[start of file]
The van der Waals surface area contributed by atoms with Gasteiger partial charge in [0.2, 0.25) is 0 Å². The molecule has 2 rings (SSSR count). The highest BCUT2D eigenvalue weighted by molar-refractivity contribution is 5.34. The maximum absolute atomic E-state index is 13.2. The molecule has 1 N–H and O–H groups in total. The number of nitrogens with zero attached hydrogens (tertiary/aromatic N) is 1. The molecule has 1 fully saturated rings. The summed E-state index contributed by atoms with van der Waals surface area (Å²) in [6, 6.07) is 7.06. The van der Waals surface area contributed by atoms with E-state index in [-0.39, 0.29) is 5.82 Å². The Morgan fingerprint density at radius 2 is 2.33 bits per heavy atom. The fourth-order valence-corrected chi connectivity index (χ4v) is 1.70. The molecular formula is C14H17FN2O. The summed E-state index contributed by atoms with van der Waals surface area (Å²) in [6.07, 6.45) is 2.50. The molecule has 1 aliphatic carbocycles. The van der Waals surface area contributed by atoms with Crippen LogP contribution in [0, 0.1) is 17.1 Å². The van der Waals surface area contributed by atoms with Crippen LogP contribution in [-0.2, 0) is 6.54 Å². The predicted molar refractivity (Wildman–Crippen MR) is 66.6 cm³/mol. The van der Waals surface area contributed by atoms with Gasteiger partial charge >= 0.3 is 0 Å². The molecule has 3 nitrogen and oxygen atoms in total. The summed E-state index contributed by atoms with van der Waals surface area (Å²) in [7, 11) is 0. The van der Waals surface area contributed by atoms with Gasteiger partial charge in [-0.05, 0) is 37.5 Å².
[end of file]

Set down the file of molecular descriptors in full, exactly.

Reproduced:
The van der Waals surface area contributed by atoms with Gasteiger partial charge in [0.2, 0.25) is 0 Å². The molecule has 2 rings (SSSR count). The highest BCUT2D eigenvalue weighted by molar-refractivity contribution is 5.34. The maximum absolute atomic E-state index is 13.2. The molecule has 1 N–H and O–H groups in total. The number of nitrogens with zero attached hydrogens (tertiary/aromatic N) is 1. The molecule has 1 fully saturated rings. The summed E-state index contributed by atoms with van der Waals surface area (Å²) in [6, 6.07) is 7.06. The van der Waals surface area contributed by atoms with E-state index in [-0.39, 0.29) is 5.82 Å². The Morgan fingerprint density at radius 2 is 2.33 bits per heavy atom. The fourth-order valence-corrected chi connectivity index (χ4v) is 1.70. The molecular formula is C14H17FN2O. The summed E-state index contributed by atoms with van der Waals surface area (Å²) in [6.07, 6.45) is 2.50. The molecule has 1 aliphatic carbocycles. The van der Waals surface area contributed by atoms with Crippen LogP contribution in [0, 0.1) is 17.1 Å². The van der Waals surface area contributed by atoms with Crippen LogP contribution in [-0.2, 0) is 6.54 Å². The predicted molar refractivity (Wildman–Crippen MR) is 66.6 cm³/mol. The van der Waals surface area contributed by atoms with Gasteiger partial charge >= 0.3 is 0 Å². The molecule has 3 nitrogen and oxygen atoms in total. The summed E-state index contributed by atoms with van der Waals surface area (Å²) in [7, 11) is 0. The van der Waals surface area contributed by atoms with Gasteiger partial charge in [-0.05, 0) is 37.5 Å².